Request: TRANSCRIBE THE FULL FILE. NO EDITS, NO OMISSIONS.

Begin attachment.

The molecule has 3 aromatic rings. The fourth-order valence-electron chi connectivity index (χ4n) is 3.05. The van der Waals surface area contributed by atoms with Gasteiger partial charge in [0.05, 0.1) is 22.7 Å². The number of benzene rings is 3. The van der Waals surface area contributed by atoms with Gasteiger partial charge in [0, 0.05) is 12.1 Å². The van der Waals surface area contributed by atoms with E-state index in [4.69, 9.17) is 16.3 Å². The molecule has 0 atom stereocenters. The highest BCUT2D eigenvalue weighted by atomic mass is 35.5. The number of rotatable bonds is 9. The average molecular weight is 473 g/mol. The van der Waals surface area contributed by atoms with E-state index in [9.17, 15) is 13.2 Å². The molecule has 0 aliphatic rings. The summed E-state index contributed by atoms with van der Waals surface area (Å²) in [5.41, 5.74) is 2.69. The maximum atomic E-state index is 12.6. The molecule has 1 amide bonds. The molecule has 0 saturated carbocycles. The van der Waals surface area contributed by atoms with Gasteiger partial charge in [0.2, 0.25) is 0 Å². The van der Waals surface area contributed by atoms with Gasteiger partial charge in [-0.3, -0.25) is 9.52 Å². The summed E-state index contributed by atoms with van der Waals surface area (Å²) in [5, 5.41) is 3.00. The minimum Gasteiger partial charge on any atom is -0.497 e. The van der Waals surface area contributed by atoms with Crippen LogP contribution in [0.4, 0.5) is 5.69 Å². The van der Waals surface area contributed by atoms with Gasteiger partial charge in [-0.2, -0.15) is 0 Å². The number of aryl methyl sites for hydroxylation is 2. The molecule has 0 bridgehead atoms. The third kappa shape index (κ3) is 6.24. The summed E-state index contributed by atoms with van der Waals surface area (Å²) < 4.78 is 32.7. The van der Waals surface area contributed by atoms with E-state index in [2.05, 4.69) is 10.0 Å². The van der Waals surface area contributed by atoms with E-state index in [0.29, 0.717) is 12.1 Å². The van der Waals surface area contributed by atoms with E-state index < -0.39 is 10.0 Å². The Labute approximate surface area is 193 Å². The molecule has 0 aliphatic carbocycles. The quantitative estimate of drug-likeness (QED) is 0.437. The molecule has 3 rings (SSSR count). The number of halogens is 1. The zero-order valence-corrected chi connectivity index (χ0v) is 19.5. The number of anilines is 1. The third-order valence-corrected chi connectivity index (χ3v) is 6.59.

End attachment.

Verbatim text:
The molecule has 3 aromatic rings. The fourth-order valence-electron chi connectivity index (χ4n) is 3.05. The van der Waals surface area contributed by atoms with Gasteiger partial charge in [0.05, 0.1) is 22.7 Å². The number of benzene rings is 3. The van der Waals surface area contributed by atoms with Gasteiger partial charge in [0, 0.05) is 12.1 Å². The van der Waals surface area contributed by atoms with E-state index in [4.69, 9.17) is 16.3 Å². The molecule has 0 atom stereocenters. The highest BCUT2D eigenvalue weighted by atomic mass is 35.5. The number of rotatable bonds is 9. The average molecular weight is 473 g/mol. The van der Waals surface area contributed by atoms with E-state index in [9.17, 15) is 13.2 Å². The molecule has 0 aliphatic rings. The summed E-state index contributed by atoms with van der Waals surface area (Å²) in [5.41, 5.74) is 2.69. The maximum atomic E-state index is 12.6. The molecule has 1 amide bonds. The molecule has 0 saturated carbocycles. The van der Waals surface area contributed by atoms with Gasteiger partial charge in [0.2, 0.25) is 0 Å². The van der Waals surface area contributed by atoms with Gasteiger partial charge in [-0.3, -0.25) is 9.52 Å². The summed E-state index contributed by atoms with van der Waals surface area (Å²) in [5, 5.41) is 3.00. The minimum Gasteiger partial charge on any atom is -0.497 e. The van der Waals surface area contributed by atoms with Crippen LogP contribution in [0.4, 0.5) is 5.69 Å². The van der Waals surface area contributed by atoms with Gasteiger partial charge in [-0.2, -0.15) is 0 Å². The number of aryl methyl sites for hydroxylation is 2. The molecule has 0 bridgehead atoms. The third kappa shape index (κ3) is 6.24. The summed E-state index contributed by atoms with van der Waals surface area (Å²) < 4.78 is 32.7. The van der Waals surface area contributed by atoms with E-state index in [2.05, 4.69) is 10.0 Å². The van der Waals surface area contributed by atoms with E-state index in [0.29, 0.717) is 12.1 Å². The van der Waals surface area contributed by atoms with E-state index < -0.39 is 10.0 Å². The Labute approximate surface area is 193 Å². The molecule has 0 aliphatic carbocycles. The quantitative estimate of drug-likeness (QED) is 0.437. The molecule has 3 rings (SSSR count). The number of halogens is 1. The zero-order valence-corrected chi connectivity index (χ0v) is 19.5. The number of anilines is 1. The third-order valence-corrected chi connectivity index (χ3v) is 6.59.